Family Farm Innovation

When the bottom fell out of the alfalfa seed market three years ago, it delivered a devastating one-two punch to Jed and Kathy Williams of Imperial, Saskatchewan. Two key sources of income for their central Saskatchewan farm — the alfalfa seed business itself and the leafcutter bees (which are an important contributor to seed production) — were hit hard. The value of both of those products the Williams family marketed across North America tanked almost overnight. It placed them in a tough spot. They had invested so much time, money and energy over the previous 15 years into building an alfalfa seed business with the complimentary leafcutter bee operation and suddenly the markets had either disappeared or were significantly reduced, and prices had hit rock bottom. What were they to do?
“We’re doing something that we love and also working to build a sustainable and profitable farm business as well.
…It has been a tremendous opportunity to be able to market our bees and seed through the Peavey Mart retail chain.” See Full Article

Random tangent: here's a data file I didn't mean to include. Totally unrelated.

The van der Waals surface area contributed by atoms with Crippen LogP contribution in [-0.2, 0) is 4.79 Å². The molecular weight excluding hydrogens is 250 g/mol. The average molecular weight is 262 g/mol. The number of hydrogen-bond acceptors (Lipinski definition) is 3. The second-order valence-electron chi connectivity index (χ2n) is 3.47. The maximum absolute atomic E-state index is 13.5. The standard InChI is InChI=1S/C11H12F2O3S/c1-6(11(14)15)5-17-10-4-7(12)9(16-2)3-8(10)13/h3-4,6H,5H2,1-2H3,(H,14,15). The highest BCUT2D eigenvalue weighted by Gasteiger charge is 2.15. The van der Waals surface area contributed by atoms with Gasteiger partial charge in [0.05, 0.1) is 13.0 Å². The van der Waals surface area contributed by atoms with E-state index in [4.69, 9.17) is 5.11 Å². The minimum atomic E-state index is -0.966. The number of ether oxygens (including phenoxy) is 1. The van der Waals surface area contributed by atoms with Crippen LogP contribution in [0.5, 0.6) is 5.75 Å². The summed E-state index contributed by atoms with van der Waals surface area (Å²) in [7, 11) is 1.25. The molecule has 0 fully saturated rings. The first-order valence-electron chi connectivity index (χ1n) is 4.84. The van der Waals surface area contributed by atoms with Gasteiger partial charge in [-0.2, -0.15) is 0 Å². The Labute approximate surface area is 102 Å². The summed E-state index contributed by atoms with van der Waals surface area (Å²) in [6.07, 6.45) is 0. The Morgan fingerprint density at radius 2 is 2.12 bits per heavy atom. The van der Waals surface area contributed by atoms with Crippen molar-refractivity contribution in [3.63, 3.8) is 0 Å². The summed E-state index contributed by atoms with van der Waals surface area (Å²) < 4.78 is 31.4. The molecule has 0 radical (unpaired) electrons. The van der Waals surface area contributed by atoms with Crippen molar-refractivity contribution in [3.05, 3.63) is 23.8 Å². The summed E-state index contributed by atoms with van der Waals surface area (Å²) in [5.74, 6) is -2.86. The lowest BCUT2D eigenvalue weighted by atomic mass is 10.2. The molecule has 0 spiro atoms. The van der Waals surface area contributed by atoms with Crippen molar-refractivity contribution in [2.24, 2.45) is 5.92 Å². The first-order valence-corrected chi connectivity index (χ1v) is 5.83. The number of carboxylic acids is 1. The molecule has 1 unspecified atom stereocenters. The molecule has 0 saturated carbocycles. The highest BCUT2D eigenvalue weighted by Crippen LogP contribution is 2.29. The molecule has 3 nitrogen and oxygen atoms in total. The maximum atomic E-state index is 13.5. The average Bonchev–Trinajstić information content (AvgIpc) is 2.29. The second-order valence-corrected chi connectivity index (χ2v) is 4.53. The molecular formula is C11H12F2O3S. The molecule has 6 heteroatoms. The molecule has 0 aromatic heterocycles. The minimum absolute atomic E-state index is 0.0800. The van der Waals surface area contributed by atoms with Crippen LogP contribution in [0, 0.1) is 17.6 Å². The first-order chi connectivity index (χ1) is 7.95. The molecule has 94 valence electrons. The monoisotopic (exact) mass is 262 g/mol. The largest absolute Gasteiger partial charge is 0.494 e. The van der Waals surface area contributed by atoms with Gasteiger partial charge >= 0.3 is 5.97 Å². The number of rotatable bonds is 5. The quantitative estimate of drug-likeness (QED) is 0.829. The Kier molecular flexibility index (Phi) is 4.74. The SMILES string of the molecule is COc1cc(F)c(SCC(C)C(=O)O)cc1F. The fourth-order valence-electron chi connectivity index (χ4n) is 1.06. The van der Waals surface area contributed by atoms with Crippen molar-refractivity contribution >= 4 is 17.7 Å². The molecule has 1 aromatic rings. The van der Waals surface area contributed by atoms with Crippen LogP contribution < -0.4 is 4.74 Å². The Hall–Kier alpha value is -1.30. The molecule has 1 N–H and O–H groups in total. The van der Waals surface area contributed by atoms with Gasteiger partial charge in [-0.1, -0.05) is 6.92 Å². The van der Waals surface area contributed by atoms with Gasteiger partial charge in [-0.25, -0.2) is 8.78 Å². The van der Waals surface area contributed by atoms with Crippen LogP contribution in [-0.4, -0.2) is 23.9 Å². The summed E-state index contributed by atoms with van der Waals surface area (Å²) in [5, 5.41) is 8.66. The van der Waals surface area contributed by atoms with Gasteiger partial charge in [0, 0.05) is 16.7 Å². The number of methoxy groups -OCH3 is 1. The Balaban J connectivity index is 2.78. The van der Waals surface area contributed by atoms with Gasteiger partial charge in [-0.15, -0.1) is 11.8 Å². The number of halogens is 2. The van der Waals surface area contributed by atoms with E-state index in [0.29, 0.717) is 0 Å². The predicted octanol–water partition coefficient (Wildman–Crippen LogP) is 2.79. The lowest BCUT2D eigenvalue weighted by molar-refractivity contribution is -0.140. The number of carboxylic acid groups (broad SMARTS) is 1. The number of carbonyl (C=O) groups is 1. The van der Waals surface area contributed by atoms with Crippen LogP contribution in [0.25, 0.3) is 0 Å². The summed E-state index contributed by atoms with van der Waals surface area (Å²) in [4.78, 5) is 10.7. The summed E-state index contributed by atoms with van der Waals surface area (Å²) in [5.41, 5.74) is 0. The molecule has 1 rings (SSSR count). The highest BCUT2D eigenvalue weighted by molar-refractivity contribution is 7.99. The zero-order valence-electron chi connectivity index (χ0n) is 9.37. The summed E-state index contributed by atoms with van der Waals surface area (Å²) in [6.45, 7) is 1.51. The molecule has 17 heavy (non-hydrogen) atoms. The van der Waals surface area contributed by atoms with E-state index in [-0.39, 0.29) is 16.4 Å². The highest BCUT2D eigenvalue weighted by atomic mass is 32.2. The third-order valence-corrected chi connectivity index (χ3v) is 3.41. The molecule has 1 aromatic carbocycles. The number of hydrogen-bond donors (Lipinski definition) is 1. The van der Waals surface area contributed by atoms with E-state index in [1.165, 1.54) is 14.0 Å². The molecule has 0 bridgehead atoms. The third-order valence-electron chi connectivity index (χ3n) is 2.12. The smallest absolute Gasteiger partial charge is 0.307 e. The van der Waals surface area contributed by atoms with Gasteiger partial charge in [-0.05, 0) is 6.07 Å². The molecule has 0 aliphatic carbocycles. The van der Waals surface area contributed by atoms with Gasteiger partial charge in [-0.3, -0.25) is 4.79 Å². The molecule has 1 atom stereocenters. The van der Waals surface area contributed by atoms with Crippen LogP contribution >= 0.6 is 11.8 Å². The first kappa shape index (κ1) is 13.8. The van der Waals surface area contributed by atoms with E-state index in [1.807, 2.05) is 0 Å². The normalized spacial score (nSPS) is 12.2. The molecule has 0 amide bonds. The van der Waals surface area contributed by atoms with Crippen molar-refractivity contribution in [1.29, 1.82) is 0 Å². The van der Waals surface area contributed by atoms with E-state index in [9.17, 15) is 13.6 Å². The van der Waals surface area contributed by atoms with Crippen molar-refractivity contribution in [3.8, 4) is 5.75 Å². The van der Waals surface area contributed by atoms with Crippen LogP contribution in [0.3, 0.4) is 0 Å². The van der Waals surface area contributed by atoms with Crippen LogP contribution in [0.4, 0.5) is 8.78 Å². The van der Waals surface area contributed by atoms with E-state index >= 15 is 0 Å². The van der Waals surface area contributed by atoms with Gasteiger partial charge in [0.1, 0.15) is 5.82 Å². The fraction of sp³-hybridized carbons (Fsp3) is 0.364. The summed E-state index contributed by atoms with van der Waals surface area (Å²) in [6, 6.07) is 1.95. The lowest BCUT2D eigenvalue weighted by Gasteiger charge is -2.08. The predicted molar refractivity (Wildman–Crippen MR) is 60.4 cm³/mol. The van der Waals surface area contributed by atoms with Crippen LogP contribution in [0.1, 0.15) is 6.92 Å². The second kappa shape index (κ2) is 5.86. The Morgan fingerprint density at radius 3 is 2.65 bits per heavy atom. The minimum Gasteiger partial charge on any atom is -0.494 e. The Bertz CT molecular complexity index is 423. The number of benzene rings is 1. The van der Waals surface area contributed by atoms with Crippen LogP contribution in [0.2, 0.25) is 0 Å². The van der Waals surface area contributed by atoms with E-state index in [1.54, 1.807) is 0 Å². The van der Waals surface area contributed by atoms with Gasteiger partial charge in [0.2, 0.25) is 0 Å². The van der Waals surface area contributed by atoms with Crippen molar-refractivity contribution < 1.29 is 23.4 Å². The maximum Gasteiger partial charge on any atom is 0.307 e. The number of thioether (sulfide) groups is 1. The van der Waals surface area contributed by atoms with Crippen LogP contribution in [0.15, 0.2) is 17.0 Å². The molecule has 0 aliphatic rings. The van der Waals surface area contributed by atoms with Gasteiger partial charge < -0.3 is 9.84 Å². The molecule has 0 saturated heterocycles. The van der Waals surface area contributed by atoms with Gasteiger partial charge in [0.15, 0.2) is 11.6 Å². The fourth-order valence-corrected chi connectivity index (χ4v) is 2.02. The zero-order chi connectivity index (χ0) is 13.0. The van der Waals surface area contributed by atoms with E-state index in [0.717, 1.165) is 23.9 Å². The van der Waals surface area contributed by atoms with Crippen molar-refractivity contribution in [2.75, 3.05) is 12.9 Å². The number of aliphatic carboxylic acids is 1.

Story by Lee Hart.


Connected to the Land Magazine

Western Producer Article

Brian Cross photo

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Jed and Kathy Williams, leafcutter bee and alfalfa seed producers from Imperial, Sask., stand in their warehouse that contains 9,000 nesting boards filled with bee larvae. This winter, the couple will extract more than 100 million larvae, which will be packaged and sold or incubated and used as pollinators on the Williams farm.

On the Farm: Sask. couple weathers downturn in alfalfa seed business while expanding their leafcutter bee operation

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